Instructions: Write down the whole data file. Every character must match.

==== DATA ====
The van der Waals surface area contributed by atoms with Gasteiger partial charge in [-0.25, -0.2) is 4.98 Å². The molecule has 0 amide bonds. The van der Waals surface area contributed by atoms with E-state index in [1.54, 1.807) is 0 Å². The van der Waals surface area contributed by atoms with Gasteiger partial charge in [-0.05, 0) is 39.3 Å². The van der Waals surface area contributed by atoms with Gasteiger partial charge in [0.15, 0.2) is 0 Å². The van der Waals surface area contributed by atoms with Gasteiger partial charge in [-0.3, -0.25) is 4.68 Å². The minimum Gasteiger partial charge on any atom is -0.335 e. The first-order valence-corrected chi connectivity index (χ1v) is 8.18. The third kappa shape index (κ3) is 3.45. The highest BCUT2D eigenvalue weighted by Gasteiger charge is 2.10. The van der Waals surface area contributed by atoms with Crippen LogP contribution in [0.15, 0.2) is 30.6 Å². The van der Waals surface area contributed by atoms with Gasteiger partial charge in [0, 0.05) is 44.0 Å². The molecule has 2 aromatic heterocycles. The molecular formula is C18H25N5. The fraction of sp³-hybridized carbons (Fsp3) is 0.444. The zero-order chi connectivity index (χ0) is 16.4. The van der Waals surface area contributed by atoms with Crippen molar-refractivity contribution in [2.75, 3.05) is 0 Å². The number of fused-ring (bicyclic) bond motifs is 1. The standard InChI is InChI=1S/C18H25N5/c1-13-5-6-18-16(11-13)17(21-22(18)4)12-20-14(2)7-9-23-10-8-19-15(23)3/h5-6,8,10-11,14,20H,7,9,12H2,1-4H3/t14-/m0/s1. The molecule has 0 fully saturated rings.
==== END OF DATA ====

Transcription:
The van der Waals surface area contributed by atoms with Gasteiger partial charge in [-0.25, -0.2) is 4.98 Å². The molecule has 0 amide bonds. The van der Waals surface area contributed by atoms with E-state index in [1.54, 1.807) is 0 Å². The van der Waals surface area contributed by atoms with Gasteiger partial charge in [-0.05, 0) is 39.3 Å². The van der Waals surface area contributed by atoms with Gasteiger partial charge in [0.15, 0.2) is 0 Å². The van der Waals surface area contributed by atoms with Gasteiger partial charge in [-0.3, -0.25) is 4.68 Å². The minimum Gasteiger partial charge on any atom is -0.335 e. The first-order valence-corrected chi connectivity index (χ1v) is 8.18. The third kappa shape index (κ3) is 3.45. The highest BCUT2D eigenvalue weighted by Gasteiger charge is 2.10. The van der Waals surface area contributed by atoms with Crippen LogP contribution in [0.15, 0.2) is 30.6 Å². The van der Waals surface area contributed by atoms with Gasteiger partial charge in [0, 0.05) is 44.0 Å². The molecule has 2 aromatic heterocycles. The molecular formula is C18H25N5. The fraction of sp³-hybridized carbons (Fsp3) is 0.444. The zero-order chi connectivity index (χ0) is 16.4. The van der Waals surface area contributed by atoms with Crippen molar-refractivity contribution in [2.75, 3.05) is 0 Å². The number of fused-ring (bicyclic) bond motifs is 1. The standard InChI is InChI=1S/C18H25N5/c1-13-5-6-18-16(11-13)17(21-22(18)4)12-20-14(2)7-9-23-10-8-19-15(23)3/h5-6,8,10-11,14,20H,7,9,12H2,1-4H3/t14-/m0/s1. The molecule has 0 fully saturated rings.